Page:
CEDAR RAPIDS - As victorious Iowa City High senior Joe Hoff reported to the scorer's table, he felt a tug on his arm.
A word of congratulations coming his way?
#x201c;Lose,#x201d; said 10-year-old Jimin Jung, younger brother of ... »
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Notes, grades and anecdotes from Iowa's 14-7 victory over Minnesota at TCF Bank Stadium.
The set up — With 5:36 left in the game, Iowa’s offense once again got excellent field position, something it has piddled away the last two weeks. Something had to change this time. The Hawkeyes trailed Minnesota, 7-6, and, at this point, the offense kept getting stuck in a net that it kept throwing over its own head.
Iowa had 11 personnel on the field (one back, one tight end) and had three receivers in a bunched set to the wide side of the field. It was first-and-10 ...
What happened — ... and in just about a blink of an eye, it was a touchdown. Running back Akrum Wadley split a gap, beat Minnesota linebacker Jack Lynn with his quick feet and caught safety Jacob Huff flat footed.
The hole Wadley burst through was like a pair of skinny jeans, but it was enough for him to high step in safely inside the 10-yard line.
Guard Sean Welsh started the snowball downhill at the Gophers with a quick seal block off a pull. Tackle Boone Myers and guard Ike Boettger combo blocked and sealed the middle linebacker. Wadley did the rest.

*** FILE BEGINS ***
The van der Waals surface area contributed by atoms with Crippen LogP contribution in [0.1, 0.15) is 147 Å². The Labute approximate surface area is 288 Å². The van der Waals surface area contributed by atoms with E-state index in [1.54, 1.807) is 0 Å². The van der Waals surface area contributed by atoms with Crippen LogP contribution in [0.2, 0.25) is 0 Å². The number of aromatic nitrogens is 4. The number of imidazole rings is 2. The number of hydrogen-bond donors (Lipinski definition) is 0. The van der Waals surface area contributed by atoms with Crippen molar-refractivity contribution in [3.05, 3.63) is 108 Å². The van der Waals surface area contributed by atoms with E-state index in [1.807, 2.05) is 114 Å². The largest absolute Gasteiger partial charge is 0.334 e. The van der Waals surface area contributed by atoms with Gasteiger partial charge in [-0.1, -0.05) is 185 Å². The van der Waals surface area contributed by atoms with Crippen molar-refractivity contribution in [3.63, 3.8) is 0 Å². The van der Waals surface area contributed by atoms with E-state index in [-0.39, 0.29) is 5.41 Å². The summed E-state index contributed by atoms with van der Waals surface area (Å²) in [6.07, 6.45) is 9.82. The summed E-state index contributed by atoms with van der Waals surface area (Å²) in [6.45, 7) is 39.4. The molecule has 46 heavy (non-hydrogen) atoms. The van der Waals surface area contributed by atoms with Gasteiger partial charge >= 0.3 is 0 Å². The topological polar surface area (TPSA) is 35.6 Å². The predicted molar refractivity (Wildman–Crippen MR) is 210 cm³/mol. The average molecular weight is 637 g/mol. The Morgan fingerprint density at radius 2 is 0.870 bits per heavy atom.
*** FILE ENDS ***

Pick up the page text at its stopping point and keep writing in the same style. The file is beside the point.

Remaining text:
The result — It was Iowa’s longest play from scrimmage this season. It also put Wadley over 100 yards for the second time this season and for the fifth time in his career.
It also gave Iowa’s beleaguered offensive line something to lean on. You don’t need a reminder that this unit allowed six sacks in the loss to Northwestern. In a game where you needed a metal detector to find some offense in a desert of defense, Iowa rushed for 179 yards (4.4 yards a carry) and quarterback C.J. Beathard was sacked only once.
Beathard did suffer a casualty. He busted a knee brace while sliding for a first down in the second half. Iowa can buy him a new one.
B+ — Floyd says you don’t always want to know how a sausage is made, you just want to enjoy how it tastes.
B — Iowa won its sixth straight trophy game. At this rate, they’ll be putting some piece of metal out there every week. Let’s make next week the “Bring me the head of Purdue Pete” trophy.
B — When things have gone as they have, take ‘em any way you can. But C.J. Beathard can’t withstand those hits forever.
Iowa’s defense had a bounce-back week in Saturday’s game against Minnesota, returning to the form it resembled much of last year during its 12-0 regular season. In addition to intercepting Gophers quarterback Mitch Leidner twice, the Hawkeyes held Minnesota to 102 yards rushing — 126 yards less than its average per game on the ground coming in.
Minnesota also averaged 46 run plays per game coming in, but went away from that Saturday with just 29 carries between Shannon Brooks, Rodney Smith, Kobe McCrary and Leidner.